Franca Masu: the call from the depths
There is something radically feminine in Franca Masu’s song, something welcoming, subterranean and instinctive.
This profoundly Algherese woman, singing, doesn’t seem to produce notes; rather she seems to bring them into the world after having sensually conceived them by crossing land, sea and stories of people.
Her art rests upon the acceptance, painful but essential, that things, all things, wane. But if, waning, they appear to get lost or to lose us, the music shows us that in reality they disappear from our external gaze only because they descend inside us and, settling deep down, low down, they become part of our own foundation. Franca’s voice is an existential archaeology, a speleology of the spirit: it begins at the low octaves, from the depths from where corals, in which the past is magnificently represented, are fished; and then it climbs up high with its precious cargo to restore it at the summit of the scale, the wind, the light, the sun, the warm embracing fluidity of living things.
Among these is also the language of Alghero that is not only spoken, but also sung: and here is Franca’s most important insight. If spoken languages are living languages, sung languages are life-giving languages; languages that don’t only receive life from those who use them but, after receiving this life, restore it, multiplied. Franca understands that using the Alghero language in song is more than simply a way to keep this language alive; it’s also a way of giving life through it. In practice, we could expect more things from her sounds, from her rhythmic possibilities, we could draw useful resources to give an effective poetic form to our emotive essence, always in search of a voice with which to speak and transmit to others.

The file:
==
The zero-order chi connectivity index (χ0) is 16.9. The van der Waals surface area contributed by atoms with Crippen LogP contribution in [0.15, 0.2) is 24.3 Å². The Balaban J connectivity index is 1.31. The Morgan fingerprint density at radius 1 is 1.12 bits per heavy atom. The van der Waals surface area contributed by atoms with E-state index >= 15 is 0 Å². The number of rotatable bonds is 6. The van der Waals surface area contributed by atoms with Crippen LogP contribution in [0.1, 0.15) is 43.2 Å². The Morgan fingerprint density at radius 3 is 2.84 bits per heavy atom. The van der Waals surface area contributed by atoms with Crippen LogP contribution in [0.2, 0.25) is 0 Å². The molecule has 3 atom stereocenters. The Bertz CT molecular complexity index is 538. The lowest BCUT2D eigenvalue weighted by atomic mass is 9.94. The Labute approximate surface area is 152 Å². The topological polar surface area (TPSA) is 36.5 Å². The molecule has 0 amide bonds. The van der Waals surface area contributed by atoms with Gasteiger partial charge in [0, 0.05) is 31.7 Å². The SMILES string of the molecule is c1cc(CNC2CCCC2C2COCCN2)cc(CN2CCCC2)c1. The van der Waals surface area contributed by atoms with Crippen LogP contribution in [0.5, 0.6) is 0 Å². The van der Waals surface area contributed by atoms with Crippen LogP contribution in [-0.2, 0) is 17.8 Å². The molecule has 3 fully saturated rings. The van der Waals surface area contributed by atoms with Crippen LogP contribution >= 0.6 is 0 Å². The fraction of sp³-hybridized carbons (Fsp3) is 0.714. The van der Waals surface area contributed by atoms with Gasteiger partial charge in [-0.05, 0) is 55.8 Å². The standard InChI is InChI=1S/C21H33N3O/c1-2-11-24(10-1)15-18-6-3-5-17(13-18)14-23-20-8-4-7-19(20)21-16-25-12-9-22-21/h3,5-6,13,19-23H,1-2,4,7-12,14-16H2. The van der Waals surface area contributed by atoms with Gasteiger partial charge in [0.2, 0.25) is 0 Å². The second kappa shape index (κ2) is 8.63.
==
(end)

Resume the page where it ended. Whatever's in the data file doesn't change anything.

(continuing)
Franca’s quest, started in 1998 and materialised in 2000 with the release of her album El meu viatge, has unravelled right up until today like a current that spreads from one bank of the Mediterranean to the other, even making landfall in Portugal with the Fado tradition and from there setting sail for the Americas and finally going ashore among sinisterly sensual Argentinian tangos. She is able to make these artistic travels without ever losing sight of her own identifiable viscerality, of her capacity to sink into the immense expressive and auditory heritage of a such a visceral language as that of Alghero. It’s about her, our, belonging to this island, Sardinia: an ark of stone travelling through the world.
The language of Alghero, the language from the depths: this is the language in which Franca Masu sings. Her song is visceral; her song that is given life by the land, the sea and the stories of the people.